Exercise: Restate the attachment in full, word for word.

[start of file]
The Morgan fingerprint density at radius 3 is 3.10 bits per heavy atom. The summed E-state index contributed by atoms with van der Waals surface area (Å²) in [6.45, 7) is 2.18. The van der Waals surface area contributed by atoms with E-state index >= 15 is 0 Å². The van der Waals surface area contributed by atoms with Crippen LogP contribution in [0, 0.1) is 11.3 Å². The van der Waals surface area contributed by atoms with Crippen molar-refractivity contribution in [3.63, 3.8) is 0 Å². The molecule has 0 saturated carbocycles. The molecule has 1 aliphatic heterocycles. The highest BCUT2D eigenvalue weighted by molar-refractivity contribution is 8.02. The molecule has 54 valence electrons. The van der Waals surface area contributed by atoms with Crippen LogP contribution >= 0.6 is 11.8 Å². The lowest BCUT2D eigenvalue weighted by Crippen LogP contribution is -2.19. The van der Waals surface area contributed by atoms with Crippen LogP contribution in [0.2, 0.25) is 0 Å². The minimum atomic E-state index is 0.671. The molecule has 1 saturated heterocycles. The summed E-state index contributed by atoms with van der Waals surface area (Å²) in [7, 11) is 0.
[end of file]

The Morgan fingerprint density at radius 3 is 3.10 bits per heavy atom. The summed E-state index contributed by atoms with van der Waals surface area (Å²) in [6.45, 7) is 2.18. The van der Waals surface area contributed by atoms with E-state index >= 15 is 0 Å². The van der Waals surface area contributed by atoms with Crippen LogP contribution in [0, 0.1) is 11.3 Å². The van der Waals surface area contributed by atoms with Crippen molar-refractivity contribution in [3.63, 3.8) is 0 Å². The molecule has 0 saturated carbocycles. The molecule has 1 aliphatic heterocycles. The highest BCUT2D eigenvalue weighted by molar-refractivity contribution is 8.02. The molecule has 54 valence electrons. The van der Waals surface area contributed by atoms with Crippen LogP contribution >= 0.6 is 11.8 Å². The lowest BCUT2D eigenvalue weighted by Crippen LogP contribution is -2.19. The van der Waals surface area contributed by atoms with Crippen LogP contribution in [0.2, 0.25) is 0 Å². The minimum atomic E-state index is 0.671. The molecule has 1 saturated heterocycles. The summed E-state index contributed by atoms with van der Waals surface area (Å²) in [7, 11) is 0.